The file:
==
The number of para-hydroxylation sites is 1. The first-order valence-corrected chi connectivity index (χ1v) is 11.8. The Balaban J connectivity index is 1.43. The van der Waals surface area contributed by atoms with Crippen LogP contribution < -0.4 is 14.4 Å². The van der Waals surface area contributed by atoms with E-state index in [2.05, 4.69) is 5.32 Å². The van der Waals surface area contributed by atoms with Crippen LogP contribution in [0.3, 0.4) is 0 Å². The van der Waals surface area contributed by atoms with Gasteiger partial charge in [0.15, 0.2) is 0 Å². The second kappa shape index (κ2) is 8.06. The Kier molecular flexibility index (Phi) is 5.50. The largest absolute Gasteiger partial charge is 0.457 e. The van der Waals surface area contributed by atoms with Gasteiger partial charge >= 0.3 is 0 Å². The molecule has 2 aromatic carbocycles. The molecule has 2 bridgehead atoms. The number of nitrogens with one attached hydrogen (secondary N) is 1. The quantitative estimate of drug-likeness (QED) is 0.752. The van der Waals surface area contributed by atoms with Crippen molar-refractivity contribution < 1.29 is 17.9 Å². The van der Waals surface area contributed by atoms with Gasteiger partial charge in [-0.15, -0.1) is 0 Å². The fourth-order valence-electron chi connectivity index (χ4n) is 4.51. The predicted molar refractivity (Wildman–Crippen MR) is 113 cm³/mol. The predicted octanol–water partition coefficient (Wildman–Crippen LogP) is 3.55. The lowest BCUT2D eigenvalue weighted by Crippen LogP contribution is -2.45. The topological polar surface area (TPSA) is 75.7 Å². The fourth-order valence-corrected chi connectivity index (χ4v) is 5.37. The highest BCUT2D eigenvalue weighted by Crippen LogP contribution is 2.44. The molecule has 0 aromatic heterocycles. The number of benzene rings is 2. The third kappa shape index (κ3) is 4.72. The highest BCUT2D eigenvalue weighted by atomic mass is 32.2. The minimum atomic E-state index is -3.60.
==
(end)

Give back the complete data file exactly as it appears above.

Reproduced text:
The number of para-hydroxylation sites is 1. The first-order valence-corrected chi connectivity index (χ1v) is 11.8. The Balaban J connectivity index is 1.43. The van der Waals surface area contributed by atoms with Crippen LogP contribution < -0.4 is 14.4 Å². The van der Waals surface area contributed by atoms with E-state index in [2.05, 4.69) is 5.32 Å². The van der Waals surface area contributed by atoms with Crippen LogP contribution in [0.3, 0.4) is 0 Å². The van der Waals surface area contributed by atoms with Gasteiger partial charge in [0.15, 0.2) is 0 Å². The second kappa shape index (κ2) is 8.06. The Kier molecular flexibility index (Phi) is 5.50. The largest absolute Gasteiger partial charge is 0.457 e. The van der Waals surface area contributed by atoms with Gasteiger partial charge >= 0.3 is 0 Å². The molecule has 2 aromatic carbocycles. The molecule has 2 bridgehead atoms. The number of nitrogens with one attached hydrogen (secondary N) is 1. The quantitative estimate of drug-likeness (QED) is 0.752. The van der Waals surface area contributed by atoms with Crippen molar-refractivity contribution < 1.29 is 17.9 Å². The van der Waals surface area contributed by atoms with Gasteiger partial charge in [-0.15, -0.1) is 0 Å². The fourth-order valence-electron chi connectivity index (χ4n) is 4.51. The predicted molar refractivity (Wildman–Crippen MR) is 113 cm³/mol. The predicted octanol–water partition coefficient (Wildman–Crippen LogP) is 3.55. The lowest BCUT2D eigenvalue weighted by Crippen LogP contribution is -2.45. The topological polar surface area (TPSA) is 75.7 Å². The fourth-order valence-corrected chi connectivity index (χ4v) is 5.37. The highest BCUT2D eigenvalue weighted by Crippen LogP contribution is 2.44. The molecule has 0 aromatic heterocycles. The number of benzene rings is 2. The third kappa shape index (κ3) is 4.72. The highest BCUT2D eigenvalue weighted by atomic mass is 32.2. The minimum atomic E-state index is -3.60.